Thank you God for giving me a job
Thank you for the misfortunes that
Drove me trembling, into the
I took Market Street all the way to Gichuru Avenue, brushing shoulders with the hundreds of people on the streets. People called Kenya a walking nation. The buses were there but not everybody could afford them.
The afternoon sun was hot and I regretted the low heels I was wearing. I saw a few familiar faces and waved. The people in Nyeri were friendly and quick to strike a conversation. The markets were chaotic and entertaining.
Martin always gave me busfare but today he hadn't. It was going to be a long and dusty walk home. A left turn took me past the city council building and a right all the way to the road leading away from town. The roads that had once been tarmacked, had been washed out by the rain. Now they sat jagged with rocks sticking above red dirt.
I took a short cut over the hills and through people's gardens. The highlands of Nyeri were beautiful with green jungles, windswept moors, dense conifer plantations and a Mt. Kenya backdrop. Walking home was never a dull affair, and the spectacular view was usually spiced with the appearance of wildlife. I had seen elephants many times.
I thank you Lord for showing me favour
And for this new joy in my heart
I lived on my father's land with my small sister Wanjiru. She was a big girl now, almost nineteen years old. Over the years, we had managed to build a two bedroom wooden house next to our parents' mud hut. The money had come from selling milk and farm produce, and included years of savings. We cooked in our parents' hut but slept in the new house.
I arrived home sweating and paused at the main gate to catch my breath. Slowly I opened the wooden gate and walked past our two cows grazing under a tree. The house door was unlocked when I got home, and Wanjiru was sprawled on the couch reading an adventure novel.
“Hi Wangechi,” Wanjiru said looking up from the book.
“Hi Wanjiru.” I wiped the perspiration from my face with a towel and took a moment to adjust my eyes to the dim room.
There was no electricity or running water in the house. But the chief had managed to install a water pipeline from the river to the village where we could easily fetch water. Wanjiru slept in one of the bedrooms and I slept in the other. An old red couch was the only furniture in the living room, and I was saving to one day buy more furniture to accomodate our whole family.
Wanjiru’s light skin glittered even in the dark room and her beauty was radiant in her late teens. Light from a small window above the couch made her small eyes glow and her cheekbones looked full and cute. She sat up with a yawn and brushed a hand over her long shiny hair. God had graced her with looks and she was a beautiful girl. “You look tired Wangechi.”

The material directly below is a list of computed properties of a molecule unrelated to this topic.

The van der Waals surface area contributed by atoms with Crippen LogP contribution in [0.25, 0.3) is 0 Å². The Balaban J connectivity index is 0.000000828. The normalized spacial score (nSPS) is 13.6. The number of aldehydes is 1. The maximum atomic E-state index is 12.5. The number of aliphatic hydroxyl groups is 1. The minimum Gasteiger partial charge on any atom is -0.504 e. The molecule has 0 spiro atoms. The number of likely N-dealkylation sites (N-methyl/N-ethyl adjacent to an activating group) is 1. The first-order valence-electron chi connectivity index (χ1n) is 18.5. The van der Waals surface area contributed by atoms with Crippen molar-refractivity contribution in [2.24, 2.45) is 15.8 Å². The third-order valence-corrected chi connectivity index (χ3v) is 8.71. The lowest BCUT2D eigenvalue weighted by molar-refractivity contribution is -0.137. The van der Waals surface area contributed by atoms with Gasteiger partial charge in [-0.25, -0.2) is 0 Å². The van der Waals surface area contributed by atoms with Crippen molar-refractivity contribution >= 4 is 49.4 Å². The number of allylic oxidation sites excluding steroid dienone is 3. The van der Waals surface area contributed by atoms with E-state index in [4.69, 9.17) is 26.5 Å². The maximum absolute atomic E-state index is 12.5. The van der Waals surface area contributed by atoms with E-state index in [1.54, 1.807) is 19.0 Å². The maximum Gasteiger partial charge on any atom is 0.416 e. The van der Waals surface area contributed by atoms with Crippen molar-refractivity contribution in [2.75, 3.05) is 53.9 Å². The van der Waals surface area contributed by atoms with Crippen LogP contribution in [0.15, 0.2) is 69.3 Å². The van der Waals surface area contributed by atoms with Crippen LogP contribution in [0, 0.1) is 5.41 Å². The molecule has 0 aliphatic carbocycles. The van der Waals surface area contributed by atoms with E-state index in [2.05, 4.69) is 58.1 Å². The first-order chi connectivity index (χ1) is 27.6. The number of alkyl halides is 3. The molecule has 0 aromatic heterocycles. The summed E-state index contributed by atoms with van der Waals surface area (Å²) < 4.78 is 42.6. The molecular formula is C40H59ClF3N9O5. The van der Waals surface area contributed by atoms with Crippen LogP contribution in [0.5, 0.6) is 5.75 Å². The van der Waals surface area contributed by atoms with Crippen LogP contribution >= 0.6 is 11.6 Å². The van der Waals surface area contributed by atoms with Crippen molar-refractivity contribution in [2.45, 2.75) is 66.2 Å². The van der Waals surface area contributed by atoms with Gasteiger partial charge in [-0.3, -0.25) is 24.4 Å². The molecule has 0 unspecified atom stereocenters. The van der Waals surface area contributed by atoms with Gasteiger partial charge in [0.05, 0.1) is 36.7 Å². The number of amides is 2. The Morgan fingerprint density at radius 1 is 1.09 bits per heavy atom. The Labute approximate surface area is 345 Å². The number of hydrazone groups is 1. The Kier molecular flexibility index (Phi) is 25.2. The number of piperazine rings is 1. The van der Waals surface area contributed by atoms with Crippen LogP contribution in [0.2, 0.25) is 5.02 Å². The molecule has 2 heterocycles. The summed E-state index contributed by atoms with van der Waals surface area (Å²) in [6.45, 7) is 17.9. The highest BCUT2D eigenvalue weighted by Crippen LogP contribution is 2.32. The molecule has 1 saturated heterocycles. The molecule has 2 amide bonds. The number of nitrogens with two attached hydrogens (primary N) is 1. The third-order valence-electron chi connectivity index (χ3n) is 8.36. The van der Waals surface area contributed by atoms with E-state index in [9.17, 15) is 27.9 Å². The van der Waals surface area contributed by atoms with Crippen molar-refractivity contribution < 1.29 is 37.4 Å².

“Long story. How was your day?” I stood by the door as though deciding what to do first.
“It was okay,” she said. “I did chores and was just relaxing."
Wanjiru was done with high school and was waiting to go to the University of Nairobi. She had received an invitation letter and I had cried in joy. But we didn't have the money and so she couldn't go. Nevertheless it did not prevent us from celebrating her success.
"They are planning another strike,” she said trying to sound indifferent. "The University of Nairobi. I heard it on the radio." Wanjiru kept up with the news and tried to learn as much as she could about the university life; the life she would never enjoy.
“Not again!” I exclaimed.
She was a smart girl who wanted to do medicine. The idea of an institution of higher learning in Kenya went back to 1947 when the Kenya Government drew up a plan for the establishment of a technical and commercial institute in Nairobi. The name University College Nairobi was formed in 1964 after the institution gained University College status. Students were prepared for bachelor's degrees awarded by the University of London.
Wanjiru was a diamond in the rough in our family and we prayed she would go where none of us could ever reach. My highest level of education was standard seven, and funds had dwindled after that. I had stayed in Nyeri helping with my father’s land until I reached eighteen. My big sister Muthoni had wanted to sell our two cows to raise money for my secondary school education, but I had stopped her. Our two cows were all we had. The truth though, which I failed to mention was another story. I wanted to save the cows for my smaller sister who wanted to become a doctor. To me, Wanjiru was the priority. She was an ambitious girl who knew exactly what she wanted in life. I wanted a job, she desired a career. The two cows would not be enough to pay for her university but it would be a start if we decided to make the move.
“One of the student leaders is missing,” Wanjiru said nonchalantly. “They suspect he’s being held by the government for stirring up problems."
"What's the government afraid of?"
"Something to do with land taken back from the Colonial British. Most of that land is now owned by the government you know, but some of it was redistributed unfarely to people with money."
"I heard about that," I said thoughtfully. “Not everybody got back their land.”
Wanjiru frowned. "This strike by university students will be big and long. I have a bad feeling about it. The last university strike resulted in five dead students from police brutality. I feel connected to this. It’s a strange feeling.”